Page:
I am beginning to relive some of the trauma of life along the Middle Mississippi Mississippi during 1993. Valmayer, Illinois, is back in the news as the community works desparately to fill 25,000 sandbags, and flooding at the confluence of the Missouri and the Mississippi near St. Louis has caused widespread flooding. During 1993, which closed down commercial shipping on the river for many months, I traveled the river frequently. ALWAYS it was stomach-wrenching!
The Flood of 2019 has now been ongoing some 82 days… since MARCH for folks in the Middle Mississippi. As we watch the current flood peaking in the next week, and hear about “levee boils” and breaks in the levees, it is worth noting that in 1993, the first dam did not burst until June 20th in Wisconsin. It was August 2 before the Mississippi crested at 49.7 feet in St. Louis. Today, rains still fall from Oklahoma to Louisiana, impacting both the Missouri and the Lower Mississippi Rivers. 2019 has been a record flood in terms of the time it has been affecting those who live along the Mississippi and its tributaries.
First a Chronology of the Flood of 1993, compiled by Pat Middleton, Greatriver.com
1993 Mississippi Flood CHRONOLOGY
The National Weather Service predicts below normal precipitation for the summer: “but above average rainfall could mean flooding, given soil saturation, spring snow depths, and normal spring rains.”
The first 8” rainstorms begin in Dakotas, Wisconsin and Minnesota June 20The first dam bursts, submerging 100 homes to their rooftops on the Black River in Western Wisconsin. The upper 200 miles of the Mississippi River are closed to river traffic. Locks and Dams are not operating.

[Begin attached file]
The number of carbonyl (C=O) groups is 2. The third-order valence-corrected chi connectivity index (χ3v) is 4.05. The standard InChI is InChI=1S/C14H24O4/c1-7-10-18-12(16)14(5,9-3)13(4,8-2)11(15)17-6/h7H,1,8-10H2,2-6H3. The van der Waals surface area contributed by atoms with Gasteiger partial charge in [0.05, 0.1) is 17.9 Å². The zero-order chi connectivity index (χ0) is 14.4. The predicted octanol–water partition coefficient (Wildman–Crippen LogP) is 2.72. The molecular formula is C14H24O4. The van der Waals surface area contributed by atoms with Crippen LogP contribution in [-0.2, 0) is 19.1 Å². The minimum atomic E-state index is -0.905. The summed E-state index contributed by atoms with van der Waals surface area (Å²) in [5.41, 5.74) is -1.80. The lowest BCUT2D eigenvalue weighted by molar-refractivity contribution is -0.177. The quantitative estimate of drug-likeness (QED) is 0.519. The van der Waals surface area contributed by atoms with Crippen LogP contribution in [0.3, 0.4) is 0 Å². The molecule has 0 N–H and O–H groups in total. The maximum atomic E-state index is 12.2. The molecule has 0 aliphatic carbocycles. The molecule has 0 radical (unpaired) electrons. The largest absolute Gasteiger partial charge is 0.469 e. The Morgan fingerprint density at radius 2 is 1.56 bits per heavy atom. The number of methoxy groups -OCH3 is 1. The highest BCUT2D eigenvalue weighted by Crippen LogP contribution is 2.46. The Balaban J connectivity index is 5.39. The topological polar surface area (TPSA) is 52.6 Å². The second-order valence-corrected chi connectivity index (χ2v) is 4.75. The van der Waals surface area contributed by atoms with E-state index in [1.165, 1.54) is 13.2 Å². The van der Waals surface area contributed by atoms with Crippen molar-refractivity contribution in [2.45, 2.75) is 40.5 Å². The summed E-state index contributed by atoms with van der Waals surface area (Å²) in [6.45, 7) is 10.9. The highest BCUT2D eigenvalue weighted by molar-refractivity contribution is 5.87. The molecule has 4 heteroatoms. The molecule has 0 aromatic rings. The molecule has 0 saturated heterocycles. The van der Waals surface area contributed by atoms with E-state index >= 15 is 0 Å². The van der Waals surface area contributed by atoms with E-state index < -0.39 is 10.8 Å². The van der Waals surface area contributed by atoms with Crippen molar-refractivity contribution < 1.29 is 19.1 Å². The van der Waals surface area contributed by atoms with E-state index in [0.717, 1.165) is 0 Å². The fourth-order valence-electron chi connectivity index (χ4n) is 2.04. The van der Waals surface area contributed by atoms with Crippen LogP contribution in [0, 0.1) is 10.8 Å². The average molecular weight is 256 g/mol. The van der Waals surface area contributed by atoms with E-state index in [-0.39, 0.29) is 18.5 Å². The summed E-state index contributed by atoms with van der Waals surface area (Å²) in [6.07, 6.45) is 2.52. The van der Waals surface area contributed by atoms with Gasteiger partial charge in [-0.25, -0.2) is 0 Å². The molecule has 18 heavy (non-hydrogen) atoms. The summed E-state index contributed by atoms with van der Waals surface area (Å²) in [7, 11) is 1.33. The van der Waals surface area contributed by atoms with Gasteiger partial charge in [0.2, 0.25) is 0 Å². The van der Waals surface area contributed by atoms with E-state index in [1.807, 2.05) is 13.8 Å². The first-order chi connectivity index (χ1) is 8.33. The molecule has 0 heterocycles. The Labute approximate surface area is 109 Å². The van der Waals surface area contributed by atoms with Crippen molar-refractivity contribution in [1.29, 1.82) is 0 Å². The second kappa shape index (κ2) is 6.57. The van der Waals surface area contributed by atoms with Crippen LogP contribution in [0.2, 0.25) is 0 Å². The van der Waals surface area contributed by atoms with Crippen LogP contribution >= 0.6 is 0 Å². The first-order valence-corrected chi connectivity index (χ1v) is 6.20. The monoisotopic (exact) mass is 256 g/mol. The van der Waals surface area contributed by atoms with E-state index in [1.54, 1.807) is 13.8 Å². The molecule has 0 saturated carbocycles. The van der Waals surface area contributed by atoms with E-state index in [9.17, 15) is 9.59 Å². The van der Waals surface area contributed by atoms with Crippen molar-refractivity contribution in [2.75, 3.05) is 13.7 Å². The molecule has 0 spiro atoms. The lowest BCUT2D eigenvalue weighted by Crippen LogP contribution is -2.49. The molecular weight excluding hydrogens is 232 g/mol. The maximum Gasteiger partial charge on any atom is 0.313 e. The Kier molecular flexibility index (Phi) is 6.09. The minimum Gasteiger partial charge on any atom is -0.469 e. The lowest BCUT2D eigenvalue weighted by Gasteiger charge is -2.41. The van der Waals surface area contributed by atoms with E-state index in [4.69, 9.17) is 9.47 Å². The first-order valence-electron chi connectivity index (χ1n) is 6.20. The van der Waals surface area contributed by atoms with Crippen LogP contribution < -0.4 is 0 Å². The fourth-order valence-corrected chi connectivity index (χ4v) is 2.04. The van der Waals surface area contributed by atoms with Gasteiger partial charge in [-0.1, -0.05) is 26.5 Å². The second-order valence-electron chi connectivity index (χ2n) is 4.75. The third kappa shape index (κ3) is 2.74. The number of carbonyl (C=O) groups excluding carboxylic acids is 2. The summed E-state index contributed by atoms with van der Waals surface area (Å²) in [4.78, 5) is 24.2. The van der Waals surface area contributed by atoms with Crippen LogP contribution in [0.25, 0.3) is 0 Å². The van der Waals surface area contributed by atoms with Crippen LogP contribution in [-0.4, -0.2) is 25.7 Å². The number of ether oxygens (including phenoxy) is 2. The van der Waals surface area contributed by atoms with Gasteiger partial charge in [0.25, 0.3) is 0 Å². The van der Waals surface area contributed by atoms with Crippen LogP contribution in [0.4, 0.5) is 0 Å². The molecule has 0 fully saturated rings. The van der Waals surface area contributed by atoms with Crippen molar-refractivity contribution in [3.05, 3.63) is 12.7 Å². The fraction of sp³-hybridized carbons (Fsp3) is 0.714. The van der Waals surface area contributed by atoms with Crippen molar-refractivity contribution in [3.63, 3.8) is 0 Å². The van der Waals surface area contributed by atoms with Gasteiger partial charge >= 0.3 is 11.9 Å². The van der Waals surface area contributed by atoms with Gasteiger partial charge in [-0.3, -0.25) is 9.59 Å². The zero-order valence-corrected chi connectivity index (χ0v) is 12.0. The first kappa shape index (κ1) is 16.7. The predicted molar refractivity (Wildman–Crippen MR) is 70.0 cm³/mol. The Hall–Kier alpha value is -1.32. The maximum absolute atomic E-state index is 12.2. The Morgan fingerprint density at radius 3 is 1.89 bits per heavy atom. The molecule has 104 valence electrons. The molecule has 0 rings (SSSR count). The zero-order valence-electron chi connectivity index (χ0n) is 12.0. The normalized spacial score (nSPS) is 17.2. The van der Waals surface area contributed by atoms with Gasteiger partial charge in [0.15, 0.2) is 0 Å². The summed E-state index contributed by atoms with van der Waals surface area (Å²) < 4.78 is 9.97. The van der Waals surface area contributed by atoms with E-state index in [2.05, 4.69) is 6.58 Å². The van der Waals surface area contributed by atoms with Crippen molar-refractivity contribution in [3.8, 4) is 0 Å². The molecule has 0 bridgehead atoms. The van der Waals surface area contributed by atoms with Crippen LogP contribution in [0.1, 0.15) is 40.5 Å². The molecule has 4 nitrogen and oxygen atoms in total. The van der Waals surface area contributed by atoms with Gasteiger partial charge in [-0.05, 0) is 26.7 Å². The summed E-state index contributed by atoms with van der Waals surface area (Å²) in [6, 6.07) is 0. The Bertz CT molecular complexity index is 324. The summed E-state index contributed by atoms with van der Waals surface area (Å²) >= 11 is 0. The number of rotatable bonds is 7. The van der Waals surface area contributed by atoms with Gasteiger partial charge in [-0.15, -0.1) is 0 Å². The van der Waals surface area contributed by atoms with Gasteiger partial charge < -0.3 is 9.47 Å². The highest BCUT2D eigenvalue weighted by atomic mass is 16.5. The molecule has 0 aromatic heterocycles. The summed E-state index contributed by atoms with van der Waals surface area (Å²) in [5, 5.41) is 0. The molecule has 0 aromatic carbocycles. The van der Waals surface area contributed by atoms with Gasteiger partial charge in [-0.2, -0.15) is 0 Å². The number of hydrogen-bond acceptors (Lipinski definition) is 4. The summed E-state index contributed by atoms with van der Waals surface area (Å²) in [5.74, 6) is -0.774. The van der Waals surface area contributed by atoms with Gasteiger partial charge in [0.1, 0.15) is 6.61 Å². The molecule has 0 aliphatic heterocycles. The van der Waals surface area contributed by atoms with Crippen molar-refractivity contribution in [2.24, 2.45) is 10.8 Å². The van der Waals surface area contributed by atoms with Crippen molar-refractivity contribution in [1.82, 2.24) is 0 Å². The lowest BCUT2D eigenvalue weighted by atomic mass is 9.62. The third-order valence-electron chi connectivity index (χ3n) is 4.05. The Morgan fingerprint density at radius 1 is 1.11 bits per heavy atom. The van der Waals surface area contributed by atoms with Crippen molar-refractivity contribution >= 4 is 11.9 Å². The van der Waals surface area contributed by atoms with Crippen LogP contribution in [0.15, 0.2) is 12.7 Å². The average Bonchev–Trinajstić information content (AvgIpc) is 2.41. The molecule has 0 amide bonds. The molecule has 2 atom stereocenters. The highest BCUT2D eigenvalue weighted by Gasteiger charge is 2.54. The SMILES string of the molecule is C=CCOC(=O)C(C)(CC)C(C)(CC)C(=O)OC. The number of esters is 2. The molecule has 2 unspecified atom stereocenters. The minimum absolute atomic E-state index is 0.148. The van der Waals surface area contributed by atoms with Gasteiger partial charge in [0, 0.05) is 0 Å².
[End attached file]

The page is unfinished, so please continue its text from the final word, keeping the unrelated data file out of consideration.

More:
The bridge at Keokuk closes.
The bridge closes at Fort Madison, Iowa, which has experienced rain for 54 of 58 days. 830 miles of Mississippi River are closed to boat traffic between Cairo, Illinois and St. Paul, Minnesota. Over 100 rivers feeding into the Mississippi River flood by July 14. Unprecedented high-water on the Missouri River, Des Moines River, Illinois, Iowa, Skunk, Rock and Raccoon rivers (all tributaries of the Mississippi River) promote the massive flooding of the Mississippi River.
The last Quincy, Illinois, bridge is closed, leaving no bridge between Alton, Illinois and Burlington, Iowa. The Mississippi River is flooded to seven miles inland.
The Mississippi River at Quincy crests at a record 32 feet.
The Mississippi River crests at 49.7 feet in St. Louis, Missouri. Eleven times the volume of Niagara Falls is flowing under Eads Bridge; enough to fill Busch stadium every 65 seconds.
The Mississippi River locks reopen to commercial river traffic.
The Des Moines River floods again, after another 10 inches of rain falls. The Mississippi River stays open.
Sandbags and Stuff
(Statistics collected from various regional newspaper sources.)
These stats offer a base for comparison as states come out for the Flood of 2019.
- Estimated that two truckloads of sand (a little less than fifty tons) will fill 4000 sandbags.
- More than 26.5 million sandbags were used in towns along the Mississippi River during the Flood of 1993
- Approximately 927 million pounds of sand was used to fill those sandbags
- Homeowners had to fill their own sandbags
- In all, 150 primary and secondary levees failed during the summer.
- 12 billion dollars in damages
- 48 deaths
- nine states involved
- 1 inch of water on an acre of land equals 27,143 gallons.